Gene is found in the chromosomal region that influences innate immunity to tuberculosis
Researchers from the Harvard School of Public Health studying tuberculosis resistance and susceptibility in animals have identified a gene in mice which plays a significant role in limiting the multiplication of intracellular pathogens Mycobacterium tuberculosis and Listeria monocytogenes inside host cells. The gene, Intracellular pathogen resistance 1 (Ipr1), found in the chromosome location known as sst1 (super susceptibility to tuberculosis 1), turns on a regulated cell death pathway of the bacteria-infected cells causing apoptosis and prevents catastrophic cell death, or necrosis. The findings appear in a paper in the April 7, 2005 issue of the journal Nature.
It is estimated that 8 million people are infected with tuberculosis annually with approximately 2 million of those dying from the lung disease per year. Yet only about 10 percent of people infected actually develop tuberculosis. Stress, malnutrition and other environmental factors significantly influence an individuals susceptibility to developing the disease. In addition, genetic factors have been known to play an important role in determining outcomes of tuberculosis infection in human and other mammalian hosts. However, individual host resistance genes such as Ipr1, involved in innate immunity for tuberculosis, have been difficult to pinpoint, because of a highly complex multigenic control of host immunity.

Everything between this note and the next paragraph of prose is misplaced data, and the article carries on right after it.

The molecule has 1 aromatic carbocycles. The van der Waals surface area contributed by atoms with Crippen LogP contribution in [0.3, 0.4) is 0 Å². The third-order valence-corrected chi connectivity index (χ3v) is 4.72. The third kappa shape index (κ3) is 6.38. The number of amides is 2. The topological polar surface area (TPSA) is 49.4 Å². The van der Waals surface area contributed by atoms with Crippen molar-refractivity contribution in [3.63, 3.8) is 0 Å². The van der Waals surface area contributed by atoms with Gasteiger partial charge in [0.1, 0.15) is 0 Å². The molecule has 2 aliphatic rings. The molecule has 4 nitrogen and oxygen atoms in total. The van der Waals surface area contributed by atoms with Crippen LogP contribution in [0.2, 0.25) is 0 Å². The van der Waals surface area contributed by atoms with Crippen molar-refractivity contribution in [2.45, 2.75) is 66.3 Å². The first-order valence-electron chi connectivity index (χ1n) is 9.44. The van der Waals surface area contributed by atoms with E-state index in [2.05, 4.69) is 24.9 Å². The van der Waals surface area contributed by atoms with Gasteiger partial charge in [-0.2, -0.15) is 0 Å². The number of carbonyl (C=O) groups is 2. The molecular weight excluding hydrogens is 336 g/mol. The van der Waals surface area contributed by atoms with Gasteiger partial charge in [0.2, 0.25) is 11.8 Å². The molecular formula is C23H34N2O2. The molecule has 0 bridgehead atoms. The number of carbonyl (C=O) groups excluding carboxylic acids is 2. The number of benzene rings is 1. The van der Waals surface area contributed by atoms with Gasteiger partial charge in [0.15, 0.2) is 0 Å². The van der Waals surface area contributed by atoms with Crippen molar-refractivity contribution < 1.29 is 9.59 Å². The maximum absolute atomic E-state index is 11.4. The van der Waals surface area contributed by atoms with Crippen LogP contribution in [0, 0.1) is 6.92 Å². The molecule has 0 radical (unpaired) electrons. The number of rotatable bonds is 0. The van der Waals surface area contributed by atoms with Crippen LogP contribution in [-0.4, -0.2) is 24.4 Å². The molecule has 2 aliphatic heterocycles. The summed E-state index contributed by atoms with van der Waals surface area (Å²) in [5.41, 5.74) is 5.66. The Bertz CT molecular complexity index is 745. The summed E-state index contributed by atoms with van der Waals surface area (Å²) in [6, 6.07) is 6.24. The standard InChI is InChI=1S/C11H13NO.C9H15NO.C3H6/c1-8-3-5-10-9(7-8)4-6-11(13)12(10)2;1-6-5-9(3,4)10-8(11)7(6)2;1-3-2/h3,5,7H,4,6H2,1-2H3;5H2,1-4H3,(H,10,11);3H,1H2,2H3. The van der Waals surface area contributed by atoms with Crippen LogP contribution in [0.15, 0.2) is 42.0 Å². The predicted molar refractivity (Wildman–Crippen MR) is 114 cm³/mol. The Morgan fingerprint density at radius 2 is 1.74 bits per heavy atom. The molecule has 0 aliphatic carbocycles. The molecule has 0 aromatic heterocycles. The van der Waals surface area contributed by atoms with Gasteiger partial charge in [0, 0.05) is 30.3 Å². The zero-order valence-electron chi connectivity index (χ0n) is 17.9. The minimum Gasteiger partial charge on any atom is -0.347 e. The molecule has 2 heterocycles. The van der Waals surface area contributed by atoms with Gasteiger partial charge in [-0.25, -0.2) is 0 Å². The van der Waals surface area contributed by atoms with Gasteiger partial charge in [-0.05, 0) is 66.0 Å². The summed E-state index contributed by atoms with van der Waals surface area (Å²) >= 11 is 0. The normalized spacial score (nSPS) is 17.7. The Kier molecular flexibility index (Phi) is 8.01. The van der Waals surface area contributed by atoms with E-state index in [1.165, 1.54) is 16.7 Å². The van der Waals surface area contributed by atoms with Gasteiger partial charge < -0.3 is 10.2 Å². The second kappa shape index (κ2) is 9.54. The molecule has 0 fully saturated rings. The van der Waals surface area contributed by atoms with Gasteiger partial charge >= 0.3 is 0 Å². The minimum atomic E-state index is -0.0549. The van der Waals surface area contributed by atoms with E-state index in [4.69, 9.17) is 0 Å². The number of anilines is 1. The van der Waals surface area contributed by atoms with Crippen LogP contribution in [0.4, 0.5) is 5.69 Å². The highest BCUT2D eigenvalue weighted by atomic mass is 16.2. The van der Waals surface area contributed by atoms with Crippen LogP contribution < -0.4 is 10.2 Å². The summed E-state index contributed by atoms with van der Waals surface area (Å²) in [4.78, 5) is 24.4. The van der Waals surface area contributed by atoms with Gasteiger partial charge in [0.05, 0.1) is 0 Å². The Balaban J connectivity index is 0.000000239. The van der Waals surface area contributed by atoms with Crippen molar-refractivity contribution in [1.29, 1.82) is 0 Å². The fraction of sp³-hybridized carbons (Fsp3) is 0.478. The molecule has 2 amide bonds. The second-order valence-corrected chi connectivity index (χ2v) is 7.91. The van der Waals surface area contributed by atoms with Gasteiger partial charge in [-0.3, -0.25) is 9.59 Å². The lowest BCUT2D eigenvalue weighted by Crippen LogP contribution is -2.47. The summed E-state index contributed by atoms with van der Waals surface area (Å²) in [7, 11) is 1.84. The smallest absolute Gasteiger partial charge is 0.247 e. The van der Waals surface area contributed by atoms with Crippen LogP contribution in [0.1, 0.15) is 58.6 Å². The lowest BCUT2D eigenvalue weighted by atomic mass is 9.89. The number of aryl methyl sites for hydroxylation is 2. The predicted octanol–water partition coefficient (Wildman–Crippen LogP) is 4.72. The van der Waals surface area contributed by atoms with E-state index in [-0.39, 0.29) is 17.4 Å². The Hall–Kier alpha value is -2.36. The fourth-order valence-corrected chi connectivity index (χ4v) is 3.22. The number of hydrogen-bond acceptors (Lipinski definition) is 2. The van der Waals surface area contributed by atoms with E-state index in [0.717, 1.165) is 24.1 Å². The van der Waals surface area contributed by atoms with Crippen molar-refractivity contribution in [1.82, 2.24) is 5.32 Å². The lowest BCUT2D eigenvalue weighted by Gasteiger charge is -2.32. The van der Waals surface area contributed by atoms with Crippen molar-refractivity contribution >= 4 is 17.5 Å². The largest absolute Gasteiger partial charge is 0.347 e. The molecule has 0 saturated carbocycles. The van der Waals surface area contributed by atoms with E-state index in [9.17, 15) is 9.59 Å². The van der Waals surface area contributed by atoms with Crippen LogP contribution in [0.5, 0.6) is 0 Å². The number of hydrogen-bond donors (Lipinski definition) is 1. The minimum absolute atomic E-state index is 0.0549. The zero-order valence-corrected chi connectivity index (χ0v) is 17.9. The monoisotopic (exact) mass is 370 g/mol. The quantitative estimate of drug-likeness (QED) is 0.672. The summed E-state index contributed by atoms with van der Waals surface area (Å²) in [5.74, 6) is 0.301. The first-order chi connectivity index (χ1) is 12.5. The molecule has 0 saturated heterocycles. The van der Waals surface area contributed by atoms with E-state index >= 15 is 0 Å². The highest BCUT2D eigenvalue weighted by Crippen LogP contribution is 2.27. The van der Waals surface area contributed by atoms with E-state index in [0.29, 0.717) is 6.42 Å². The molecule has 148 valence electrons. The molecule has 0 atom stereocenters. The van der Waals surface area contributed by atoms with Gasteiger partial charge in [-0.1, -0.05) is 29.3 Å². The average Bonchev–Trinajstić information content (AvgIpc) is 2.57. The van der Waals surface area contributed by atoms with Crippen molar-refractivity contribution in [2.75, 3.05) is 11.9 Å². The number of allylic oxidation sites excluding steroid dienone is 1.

Kevin C. Myron | EurekAlert!
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